Click here. Share this. Buy that. Help me. Donate here. Post a comment. Try now. Watch this. Read that. Invest now. Download this. Subscribe here. The internet is a noisy place. Someone is always trying to get you to do something. While you may be numb to it on a conscious level, your brain is overwhelmed and taxed on a subconscious level. Everyone wants something from you, yet you have a very limited amount of time and energy to contribute. As a result, you can only choose a number of actions per day.
Understanding this state of things from a personal perspective will help you as an entrepreneur and business owner. If nothing else, it helps you understand how people think and highlights the importance of cutting through the noise and proving your worth to your target audience.
Developing Your Value Proposition
Why are you worth listening to? What is it about your brand that commands attention? If you’ve never thought about questions like these, you’re missing out on an opportunity to engage your audience on a meaningful level.
Every successful business or brand has an acute understanding of the value they bring to the table. At some point, they’ve gone through the process of developing a value proposition and can clearly articulate it to those who inquire.
Some value propositions are very concise and formal. Take Slack, the popular project management app, as an example. “Slack creates alignment and shared understanding across your team, making you more productive, less stressed, and just a little bit happier,” the website explains.
A less formal, yet equally valuable example would be Bill Easterly & Associates, a Nashville-based law firm that specializes in helping personal injury victims. On this page, they list clear and concise bullet points of why clients choose their firm.
Whether it’s a concrete phrase or a collection of ideas, your business needs to develop a proposition that helps you – and your customers – understand what value you offer.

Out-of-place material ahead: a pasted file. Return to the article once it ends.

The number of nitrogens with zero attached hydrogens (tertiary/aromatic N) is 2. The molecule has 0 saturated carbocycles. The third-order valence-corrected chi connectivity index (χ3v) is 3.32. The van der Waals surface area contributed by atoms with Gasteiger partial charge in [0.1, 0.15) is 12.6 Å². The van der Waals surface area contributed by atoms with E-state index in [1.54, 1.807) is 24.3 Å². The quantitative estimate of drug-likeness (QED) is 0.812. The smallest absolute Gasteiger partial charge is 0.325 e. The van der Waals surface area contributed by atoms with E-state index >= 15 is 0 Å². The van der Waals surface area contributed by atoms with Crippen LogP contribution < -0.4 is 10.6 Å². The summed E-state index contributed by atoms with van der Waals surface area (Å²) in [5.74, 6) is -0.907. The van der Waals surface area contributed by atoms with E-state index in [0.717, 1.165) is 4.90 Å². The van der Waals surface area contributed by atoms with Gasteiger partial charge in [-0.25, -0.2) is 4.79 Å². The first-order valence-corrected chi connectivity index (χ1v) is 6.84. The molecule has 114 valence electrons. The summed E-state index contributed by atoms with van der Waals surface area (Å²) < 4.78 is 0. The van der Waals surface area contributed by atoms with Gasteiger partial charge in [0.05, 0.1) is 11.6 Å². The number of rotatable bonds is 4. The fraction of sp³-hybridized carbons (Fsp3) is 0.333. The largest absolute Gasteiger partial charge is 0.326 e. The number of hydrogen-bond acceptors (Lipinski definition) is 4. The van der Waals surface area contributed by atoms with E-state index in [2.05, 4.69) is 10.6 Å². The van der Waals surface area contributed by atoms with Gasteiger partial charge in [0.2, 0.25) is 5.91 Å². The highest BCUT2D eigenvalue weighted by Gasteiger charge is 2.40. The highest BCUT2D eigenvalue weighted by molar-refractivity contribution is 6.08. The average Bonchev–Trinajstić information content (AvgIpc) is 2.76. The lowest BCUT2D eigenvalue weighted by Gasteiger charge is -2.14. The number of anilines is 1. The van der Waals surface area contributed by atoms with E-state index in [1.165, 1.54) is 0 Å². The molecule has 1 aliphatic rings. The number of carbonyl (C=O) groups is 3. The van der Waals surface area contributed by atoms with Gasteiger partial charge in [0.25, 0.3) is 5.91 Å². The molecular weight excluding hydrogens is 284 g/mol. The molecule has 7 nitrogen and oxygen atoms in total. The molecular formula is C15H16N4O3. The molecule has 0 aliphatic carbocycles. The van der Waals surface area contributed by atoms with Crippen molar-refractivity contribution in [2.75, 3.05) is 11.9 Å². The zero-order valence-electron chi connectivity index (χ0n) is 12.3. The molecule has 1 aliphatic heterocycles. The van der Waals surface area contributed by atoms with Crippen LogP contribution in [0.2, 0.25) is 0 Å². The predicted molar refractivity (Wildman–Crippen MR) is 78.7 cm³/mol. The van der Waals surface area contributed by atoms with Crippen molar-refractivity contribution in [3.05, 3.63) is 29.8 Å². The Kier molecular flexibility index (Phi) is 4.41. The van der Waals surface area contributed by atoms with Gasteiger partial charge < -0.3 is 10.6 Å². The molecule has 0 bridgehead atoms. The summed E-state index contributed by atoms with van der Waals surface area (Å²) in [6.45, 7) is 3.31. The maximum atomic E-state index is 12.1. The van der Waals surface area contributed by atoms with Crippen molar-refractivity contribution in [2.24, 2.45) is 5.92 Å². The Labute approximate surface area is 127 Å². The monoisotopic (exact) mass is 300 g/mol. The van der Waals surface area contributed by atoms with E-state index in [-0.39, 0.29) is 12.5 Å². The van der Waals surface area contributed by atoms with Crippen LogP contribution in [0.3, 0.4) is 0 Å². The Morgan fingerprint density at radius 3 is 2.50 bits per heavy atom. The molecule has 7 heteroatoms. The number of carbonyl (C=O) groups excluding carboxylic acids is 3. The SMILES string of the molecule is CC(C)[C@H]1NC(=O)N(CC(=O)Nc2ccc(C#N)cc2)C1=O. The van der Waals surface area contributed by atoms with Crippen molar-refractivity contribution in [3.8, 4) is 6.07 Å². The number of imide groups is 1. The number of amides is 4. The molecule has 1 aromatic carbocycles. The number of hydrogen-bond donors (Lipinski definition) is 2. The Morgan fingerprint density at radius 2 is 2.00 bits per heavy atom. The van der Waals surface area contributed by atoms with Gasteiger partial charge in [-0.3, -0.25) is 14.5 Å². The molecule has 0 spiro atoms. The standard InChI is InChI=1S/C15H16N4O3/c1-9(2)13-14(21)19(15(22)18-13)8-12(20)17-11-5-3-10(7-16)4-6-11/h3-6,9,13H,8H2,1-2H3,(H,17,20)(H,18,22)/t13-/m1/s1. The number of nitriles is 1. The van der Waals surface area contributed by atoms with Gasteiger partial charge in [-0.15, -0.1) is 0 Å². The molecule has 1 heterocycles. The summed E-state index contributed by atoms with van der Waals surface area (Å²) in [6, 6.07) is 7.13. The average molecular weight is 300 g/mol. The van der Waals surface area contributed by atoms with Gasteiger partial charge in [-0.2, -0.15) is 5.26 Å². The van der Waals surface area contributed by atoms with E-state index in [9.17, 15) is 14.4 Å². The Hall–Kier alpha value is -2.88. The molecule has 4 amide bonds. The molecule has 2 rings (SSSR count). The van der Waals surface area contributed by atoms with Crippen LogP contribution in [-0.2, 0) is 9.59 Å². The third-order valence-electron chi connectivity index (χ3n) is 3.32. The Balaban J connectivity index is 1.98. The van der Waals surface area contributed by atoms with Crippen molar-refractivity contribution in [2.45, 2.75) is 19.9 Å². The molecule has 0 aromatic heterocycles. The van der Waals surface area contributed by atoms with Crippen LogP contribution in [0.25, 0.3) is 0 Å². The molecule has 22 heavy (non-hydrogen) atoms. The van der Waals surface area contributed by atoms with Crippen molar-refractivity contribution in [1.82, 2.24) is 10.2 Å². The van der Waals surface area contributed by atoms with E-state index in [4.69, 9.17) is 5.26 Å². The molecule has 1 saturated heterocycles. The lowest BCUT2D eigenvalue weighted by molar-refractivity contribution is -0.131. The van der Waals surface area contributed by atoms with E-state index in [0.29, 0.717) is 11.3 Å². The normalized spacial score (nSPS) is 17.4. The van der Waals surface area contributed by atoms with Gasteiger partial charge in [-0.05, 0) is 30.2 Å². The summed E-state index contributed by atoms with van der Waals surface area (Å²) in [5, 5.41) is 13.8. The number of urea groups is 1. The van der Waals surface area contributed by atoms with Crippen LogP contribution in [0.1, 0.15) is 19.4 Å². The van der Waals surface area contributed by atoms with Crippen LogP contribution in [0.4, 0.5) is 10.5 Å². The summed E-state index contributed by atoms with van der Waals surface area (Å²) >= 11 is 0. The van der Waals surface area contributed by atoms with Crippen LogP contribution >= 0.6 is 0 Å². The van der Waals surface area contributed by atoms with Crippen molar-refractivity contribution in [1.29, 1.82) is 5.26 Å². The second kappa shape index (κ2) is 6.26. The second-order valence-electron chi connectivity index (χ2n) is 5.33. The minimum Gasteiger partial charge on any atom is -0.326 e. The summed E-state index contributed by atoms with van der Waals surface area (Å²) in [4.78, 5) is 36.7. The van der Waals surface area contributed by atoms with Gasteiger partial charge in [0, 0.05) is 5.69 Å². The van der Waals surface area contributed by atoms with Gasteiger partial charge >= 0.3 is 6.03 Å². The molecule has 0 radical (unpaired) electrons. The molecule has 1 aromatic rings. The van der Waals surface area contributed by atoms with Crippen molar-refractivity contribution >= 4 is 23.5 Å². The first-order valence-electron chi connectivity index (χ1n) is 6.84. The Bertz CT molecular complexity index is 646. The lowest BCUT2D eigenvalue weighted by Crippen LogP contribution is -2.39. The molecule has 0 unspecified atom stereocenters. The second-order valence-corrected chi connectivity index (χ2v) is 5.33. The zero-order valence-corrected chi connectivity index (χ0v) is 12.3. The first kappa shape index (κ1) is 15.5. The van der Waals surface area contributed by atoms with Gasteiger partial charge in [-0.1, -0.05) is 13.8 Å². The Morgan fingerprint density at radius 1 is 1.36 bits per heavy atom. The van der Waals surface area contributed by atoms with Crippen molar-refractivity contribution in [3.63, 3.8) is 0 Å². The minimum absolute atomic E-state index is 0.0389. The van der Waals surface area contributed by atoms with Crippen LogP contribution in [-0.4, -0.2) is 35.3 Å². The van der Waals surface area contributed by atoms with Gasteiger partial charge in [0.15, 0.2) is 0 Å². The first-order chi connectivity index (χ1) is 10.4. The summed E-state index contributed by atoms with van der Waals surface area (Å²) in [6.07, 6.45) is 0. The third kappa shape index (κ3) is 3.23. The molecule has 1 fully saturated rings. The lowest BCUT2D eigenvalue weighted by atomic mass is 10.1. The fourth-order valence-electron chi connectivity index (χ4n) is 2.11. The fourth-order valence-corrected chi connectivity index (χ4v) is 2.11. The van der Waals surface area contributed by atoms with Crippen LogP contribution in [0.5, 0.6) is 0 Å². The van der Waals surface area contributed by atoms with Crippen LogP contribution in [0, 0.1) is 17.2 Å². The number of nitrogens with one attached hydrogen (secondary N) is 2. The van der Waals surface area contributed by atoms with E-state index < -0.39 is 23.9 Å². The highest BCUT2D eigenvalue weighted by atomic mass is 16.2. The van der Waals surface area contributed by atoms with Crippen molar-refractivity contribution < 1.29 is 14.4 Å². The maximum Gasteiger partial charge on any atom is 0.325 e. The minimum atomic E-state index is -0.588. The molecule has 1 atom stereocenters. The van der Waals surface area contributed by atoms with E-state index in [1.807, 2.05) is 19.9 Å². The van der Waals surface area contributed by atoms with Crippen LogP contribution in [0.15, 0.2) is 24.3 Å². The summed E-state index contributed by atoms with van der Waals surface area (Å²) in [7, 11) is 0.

“Your value proposition needs to be in the language of the customer,” conversion expert Peep Laja explains. “It should join the conversation that is already going on in the customer’s mind. In order to do that you need to know the language your customers use to describe your offering and how they benefit from it.”
Study your customers and make sure you understand who they are. This will help you connected the dots between what you provide and what they want/need.
Once you do come up with your value proposition, test it out. Run some A/B testing on different versions to see which ones get the best response. The key is to strike a balance between honoring who your business is at its core, while also giving customers what they want to hear.
Relaying Your Value Proposition
Once you’ve developed your value proposition, you can shift your focus towards relaying it to your audience. In other words, you need to make sure people are aware of the value you’re offering them.
Many companies choose to include a formal page on their website that lists the value proposition and other core beliefs. Other brands find it preferable to naturally integrate it into their homepage, landing pages, and other important URLs.
There’s no right or wrong way to share your value proposition. The important thing is that you are making your audience aware of who you are and what you do. You need an answer when someone asks, “Why should I choose you?”
Give Your Customers a Reason to Believe
Customers consider a number of factors when choosing between one company and another. These factors include price, quality, and features. But even more important than these elements is the brand behind the product or service. Customers want a reason to believe in you. Your value proposition is a tangible display of this.